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My mother who never snipped the milk packets into two parts and my grandmother who never junked anything, are the real household heroes for me.
I never liked the fact when my grandmother would discretely save all the emptied milk bags and make no fuss about it. Not just those moist bags, she would even hoard all the other plastic bottles, bags, cardboard pieces etc. Even in the cramped apartments, we lived in; she would find ample space for them. I still wonder how! I was much attached to her but would often run into arguments with her for stocking stinky and clammy stuff in the house.
Living in the times of newly opened economy; globalization and consumerism being the buzz word, I found no rationale in hoarding redundant things when we could easily buy them. But she never fettered. To everyone’s surprise, she would snip the joints of the half kg milk packets from three sides; do this with all the other idle milk packets, wash them well with soap and eventually stitch them all to create an item of utility: a plastic sheet, a plastic carry bag, a plastic storage bag, a cover for outdoor ac unit, a scooter/bike cover and much more.
Her mind space may not have come from #Trashtag Challenge, but it was the wisdom of that generation; to remake and reuse things, otherwise ordinarily discarded. Their acts of wisdom did not have any FB ‘likes’ or Twitter ‘followers’, but their acts were pure acts of conscientiousness. That whatever we get from the society has also to be returned to society. It is so amusing to notice that ‘Corporate Social Responsibility’ was already in the skin of many Indians before the jargon stormed the MNC cabinets.
Least did my grandmother and her tribe know that saving those plastic bags and bottles is now the need of the hour. To me, the environment and its troubles were alien until I was thrown into this district-level debate by my school teachers. Exhaustive research of many days to create my content for commemorating the Earth Summit in Rio de Janeiro, exposed me to the hard facts. It was historic in a way since the first time in twenty years was environment addressed as an elephant in the room.
More than two decades since 1992, much has been done and much more needs to be done. Our generation had the intentions, but probably as a nation, we were still getting a hold of our economic well being and so the environment has taken a back seat at some quarters. It aches my heart to retrospect the number of wasted years gone by. It is sanguineness to witness millennials’ compassionate, un-adulterous and inspiring resolve to work every bit for the conservation of the environment.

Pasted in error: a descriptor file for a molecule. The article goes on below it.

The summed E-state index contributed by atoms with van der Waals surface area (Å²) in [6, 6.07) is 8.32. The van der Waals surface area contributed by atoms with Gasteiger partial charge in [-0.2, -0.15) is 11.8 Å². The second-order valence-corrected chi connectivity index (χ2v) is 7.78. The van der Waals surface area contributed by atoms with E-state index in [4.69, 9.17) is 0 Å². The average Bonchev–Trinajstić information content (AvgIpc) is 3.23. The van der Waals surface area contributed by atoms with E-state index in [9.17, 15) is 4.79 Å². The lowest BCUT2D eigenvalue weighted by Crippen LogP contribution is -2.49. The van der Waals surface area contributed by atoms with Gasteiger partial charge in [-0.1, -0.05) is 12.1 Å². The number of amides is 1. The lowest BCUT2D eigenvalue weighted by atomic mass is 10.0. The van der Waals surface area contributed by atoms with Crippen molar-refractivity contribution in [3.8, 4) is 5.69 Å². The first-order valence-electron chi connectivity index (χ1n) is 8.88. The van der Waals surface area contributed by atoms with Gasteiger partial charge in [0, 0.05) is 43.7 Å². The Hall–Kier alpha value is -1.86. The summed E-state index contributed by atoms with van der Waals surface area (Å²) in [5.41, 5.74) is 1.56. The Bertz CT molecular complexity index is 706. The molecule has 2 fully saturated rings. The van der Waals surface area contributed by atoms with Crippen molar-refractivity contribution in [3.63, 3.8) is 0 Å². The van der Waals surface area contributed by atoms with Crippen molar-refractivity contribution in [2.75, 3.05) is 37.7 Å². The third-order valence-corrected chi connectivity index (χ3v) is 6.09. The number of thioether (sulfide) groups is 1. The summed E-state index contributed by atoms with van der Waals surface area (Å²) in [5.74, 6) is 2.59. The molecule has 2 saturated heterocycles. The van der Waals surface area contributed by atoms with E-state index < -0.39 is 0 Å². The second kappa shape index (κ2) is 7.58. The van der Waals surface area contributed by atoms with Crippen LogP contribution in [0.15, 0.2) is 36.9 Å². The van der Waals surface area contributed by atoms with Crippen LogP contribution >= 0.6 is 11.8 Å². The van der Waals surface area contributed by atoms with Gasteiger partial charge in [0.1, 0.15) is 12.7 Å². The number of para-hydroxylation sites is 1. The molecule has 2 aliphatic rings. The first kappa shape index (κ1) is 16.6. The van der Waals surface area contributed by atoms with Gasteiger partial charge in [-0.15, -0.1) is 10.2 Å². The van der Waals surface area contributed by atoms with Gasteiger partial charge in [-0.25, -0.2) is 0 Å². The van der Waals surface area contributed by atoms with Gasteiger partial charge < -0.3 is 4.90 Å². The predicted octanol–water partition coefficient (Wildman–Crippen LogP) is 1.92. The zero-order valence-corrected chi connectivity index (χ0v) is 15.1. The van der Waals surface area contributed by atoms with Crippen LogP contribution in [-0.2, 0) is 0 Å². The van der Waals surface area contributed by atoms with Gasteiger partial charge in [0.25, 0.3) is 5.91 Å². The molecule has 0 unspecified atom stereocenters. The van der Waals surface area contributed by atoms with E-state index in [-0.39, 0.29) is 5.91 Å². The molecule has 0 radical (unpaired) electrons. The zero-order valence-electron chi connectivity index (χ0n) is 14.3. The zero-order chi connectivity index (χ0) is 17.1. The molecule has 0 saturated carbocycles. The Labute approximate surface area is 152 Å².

To me they are the Green Brigade, waging their charge against the ignorant’s from the bottom of the cycle. Staring from the tiny-tots in preschools to the bright youngsters who have developed and innovated environment-friendly products; they are on a roll. They have not limited their efforts and abilities playing the blame game, rather they are trying to secure their wealth of nature’s bounty because of their own grit; with not much legacy of good nature left by us for them. A few days back, a preschooler was dressed as a water drop. I appreciated his efforts; he took the compliment graciously and left me with immense brain work – “Aunty what do you do with the waste water coming from the RO water filter? My Ma’am says we can use that for mopping the floor or cleaning the cars!!”
My mother who never snipped the milk packets into two parts and my grandmother who never junked anything, are the real household heroes for me. And in India, we are blessed to have Environment Coaches as family members…
Image via Pixabay
Entangled in balls of yarn; origins unknown...With a blunt pencil, the quintessential machine and the cacophony; hope to knit a flying carpet and steer the magic carpet around…
Yours truly, Slave Of Words read more...
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Rajshri Deshpande, who played the fiery protagonist in Trial by Fire along with Abhay Deol speaks of her journey and her social work.
Rajshri Deshpande as the protagonist in ‘Trial by Fire’, the recent Netflix show has received raving reviews along with the show itself for its sensitive portrayal of the Uphaar Cinema Hall fire tragedy, 1997 and its aftermath.
The limited series is based on the book by the same name written by Neelam and Shekhar Krishnamoorthy, who lost both their children in the tragedy. We got an opportunity to interview Rajshri Deshpande who played Neelam Krishnamoorthy, the woman who has been relentlessly crusading in the court for holding the owners responsible for the sheer negligence.
Rajshri Deshpande is more than an actor. She is also a social warrior, the rare celebrity from the film industry who has also gone back to her roots to give to poverty struck farming villages in her native Marathwada, with her NGO Nabhangan Foundation. Of course a chance to speak with her one on one was a must!
Is Hansika Motwani doing anything really bizarre? It is common practice for celebrities to sell exclusive rights to their wedding, new baby etc. to publications.
We heard about a rather unique proposition on social media recently – the monetisation of a wedding – by transforming it into a reality TV show. Now I will admit my first reaction to this was horrified disbelief.
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